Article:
Following this protocol we reviewed 239 schools from the U.S. News and World Report 2006 list to determine the range of general administrative structures (Internal or External) and the extent and nature of these general administrative (See six constructs in topology above.). Stratified sample of 10 schools was initially reviewed by each author to test for congruence in assessment and identify any changes to the initial t ypology. Adjustments were made accordingly. Authors then conducted reviews of all schools. A second review was conducted and authors discussed any questionable characteristics or category in which to assign a school and for salience between authors’ reviews.

Research Findings and Data

Graph 1. Frequency Distribution Among Six General Administrative Structures Used by Our Select IHE* (N=239) in Offering Fully Online Graduate Degrees.

Graph 2. Frequency Distribution Percentages Among Six General Administrative Structures Used by Our Select IHE* (N=239) in Offering Fully Online Graduate Degrees

Schools investigated for this study are overwhelmingly using Internal administrative structures to offer their graduate degree programs fully online. Our data shows that of the 239 schools under study, 202 (90 percent) deliver their graduate degree programs through an Internally-based administrative arrangement. The corollary finding is that 22, or a low 10 percent, of the schools investigated are using some type of External administrative structure to offer their online graduate degree programs.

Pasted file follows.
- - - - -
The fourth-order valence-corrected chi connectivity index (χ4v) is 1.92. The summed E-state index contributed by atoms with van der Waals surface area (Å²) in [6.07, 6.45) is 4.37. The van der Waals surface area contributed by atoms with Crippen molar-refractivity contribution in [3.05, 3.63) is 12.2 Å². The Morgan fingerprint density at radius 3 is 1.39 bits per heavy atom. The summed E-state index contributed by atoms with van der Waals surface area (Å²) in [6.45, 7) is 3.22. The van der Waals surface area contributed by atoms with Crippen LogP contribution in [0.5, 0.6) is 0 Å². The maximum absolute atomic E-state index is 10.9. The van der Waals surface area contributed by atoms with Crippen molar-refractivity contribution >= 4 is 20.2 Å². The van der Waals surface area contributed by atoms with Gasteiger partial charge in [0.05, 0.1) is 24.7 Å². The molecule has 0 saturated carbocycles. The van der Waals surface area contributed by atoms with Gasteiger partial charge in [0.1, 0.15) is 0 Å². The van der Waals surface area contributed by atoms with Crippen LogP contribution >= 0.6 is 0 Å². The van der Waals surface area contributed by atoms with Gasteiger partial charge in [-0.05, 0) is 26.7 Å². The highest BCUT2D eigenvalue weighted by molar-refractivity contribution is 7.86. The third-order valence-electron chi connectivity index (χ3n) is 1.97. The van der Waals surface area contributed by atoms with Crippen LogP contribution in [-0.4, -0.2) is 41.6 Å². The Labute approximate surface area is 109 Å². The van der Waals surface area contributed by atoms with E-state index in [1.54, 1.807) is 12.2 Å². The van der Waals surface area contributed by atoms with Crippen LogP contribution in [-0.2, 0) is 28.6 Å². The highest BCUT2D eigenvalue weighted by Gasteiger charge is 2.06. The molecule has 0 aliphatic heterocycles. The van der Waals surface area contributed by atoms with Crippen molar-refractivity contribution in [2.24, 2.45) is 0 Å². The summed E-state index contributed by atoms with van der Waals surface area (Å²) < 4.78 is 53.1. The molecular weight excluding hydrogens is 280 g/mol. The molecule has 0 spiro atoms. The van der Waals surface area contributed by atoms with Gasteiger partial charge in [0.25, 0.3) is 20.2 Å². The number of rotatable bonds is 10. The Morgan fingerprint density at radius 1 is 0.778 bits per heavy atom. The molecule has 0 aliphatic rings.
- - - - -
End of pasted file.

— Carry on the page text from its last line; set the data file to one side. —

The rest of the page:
Within the Internal administrative structures used, schools are overwhelmingly managing these online graduate degree programs through their academic Departments. Our data shows that of the schools in our study, 139-- or a high 62 percent-- are situated well within the academic departments. The next most popular structure used by schools keeping an internal administrative managed structure is the Distance Education Unit, accounting for 18 percent of schools analyzed. The least popular internal structure at this time period is the Continuing Education/Professional Studies Unit , used by 10 percent of the schools in the study.

Schools investigated for this study are less likely to use External administrative structures to offer their graduate degree programs fully online. Our data shows that of the 239 schools, only 22 (10 percent) deliver their graduate degree programs through an Externally based administrative arrangement.